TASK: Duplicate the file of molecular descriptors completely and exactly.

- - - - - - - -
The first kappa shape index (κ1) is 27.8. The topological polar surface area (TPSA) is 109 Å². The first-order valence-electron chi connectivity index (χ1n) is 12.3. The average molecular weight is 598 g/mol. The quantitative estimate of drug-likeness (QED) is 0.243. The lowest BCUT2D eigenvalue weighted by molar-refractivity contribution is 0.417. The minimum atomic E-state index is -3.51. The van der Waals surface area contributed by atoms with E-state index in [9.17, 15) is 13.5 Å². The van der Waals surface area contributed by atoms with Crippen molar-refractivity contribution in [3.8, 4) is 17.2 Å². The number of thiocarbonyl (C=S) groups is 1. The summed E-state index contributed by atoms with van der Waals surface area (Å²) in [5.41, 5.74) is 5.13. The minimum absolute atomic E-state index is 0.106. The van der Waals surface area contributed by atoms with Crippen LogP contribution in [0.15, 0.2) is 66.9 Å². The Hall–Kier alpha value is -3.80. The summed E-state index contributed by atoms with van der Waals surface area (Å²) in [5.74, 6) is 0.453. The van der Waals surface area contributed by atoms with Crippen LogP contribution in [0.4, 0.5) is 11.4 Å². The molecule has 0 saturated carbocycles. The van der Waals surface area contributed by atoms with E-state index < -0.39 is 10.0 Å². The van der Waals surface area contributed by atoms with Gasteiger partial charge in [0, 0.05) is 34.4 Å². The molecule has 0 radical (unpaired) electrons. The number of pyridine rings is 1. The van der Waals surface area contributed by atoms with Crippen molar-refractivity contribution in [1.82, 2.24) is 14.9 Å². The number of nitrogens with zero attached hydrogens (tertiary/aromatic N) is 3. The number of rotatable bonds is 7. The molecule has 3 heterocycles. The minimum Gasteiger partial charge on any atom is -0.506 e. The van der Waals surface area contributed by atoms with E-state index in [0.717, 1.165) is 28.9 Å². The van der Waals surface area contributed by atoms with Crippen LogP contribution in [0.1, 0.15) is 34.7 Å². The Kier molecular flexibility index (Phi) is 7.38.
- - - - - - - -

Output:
The first kappa shape index (κ1) is 27.8. The topological polar surface area (TPSA) is 109 Å². The first-order valence-electron chi connectivity index (χ1n) is 12.3. The average molecular weight is 598 g/mol. The quantitative estimate of drug-likeness (QED) is 0.243. The lowest BCUT2D eigenvalue weighted by molar-refractivity contribution is 0.417. The minimum atomic E-state index is -3.51. The van der Waals surface area contributed by atoms with E-state index in [9.17, 15) is 13.5 Å². The van der Waals surface area contributed by atoms with Crippen molar-refractivity contribution in [3.8, 4) is 17.2 Å². The number of thiocarbonyl (C=S) groups is 1. The summed E-state index contributed by atoms with van der Waals surface area (Å²) in [5.41, 5.74) is 5.13. The minimum absolute atomic E-state index is 0.106. The van der Waals surface area contributed by atoms with Crippen LogP contribution in [0.15, 0.2) is 66.9 Å². The Hall–Kier alpha value is -3.80. The summed E-state index contributed by atoms with van der Waals surface area (Å²) in [5.74, 6) is 0.453. The van der Waals surface area contributed by atoms with Crippen LogP contribution in [0.4, 0.5) is 11.4 Å². The molecule has 0 saturated carbocycles. The van der Waals surface area contributed by atoms with E-state index < -0.39 is 10.0 Å². The van der Waals surface area contributed by atoms with Gasteiger partial charge in [0, 0.05) is 34.4 Å². The molecule has 0 radical (unpaired) electrons. The number of pyridine rings is 1. The van der Waals surface area contributed by atoms with Crippen molar-refractivity contribution in [1.82, 2.24) is 14.9 Å². The number of nitrogens with zero attached hydrogens (tertiary/aromatic N) is 3. The number of rotatable bonds is 7. The molecule has 3 heterocycles. The minimum Gasteiger partial charge on any atom is -0.506 e. The van der Waals surface area contributed by atoms with E-state index in [0.717, 1.165) is 28.9 Å². The van der Waals surface area contributed by atoms with Crippen LogP contribution in [0.1, 0.15) is 34.7 Å². The Kier molecular flexibility index (Phi) is 7.38.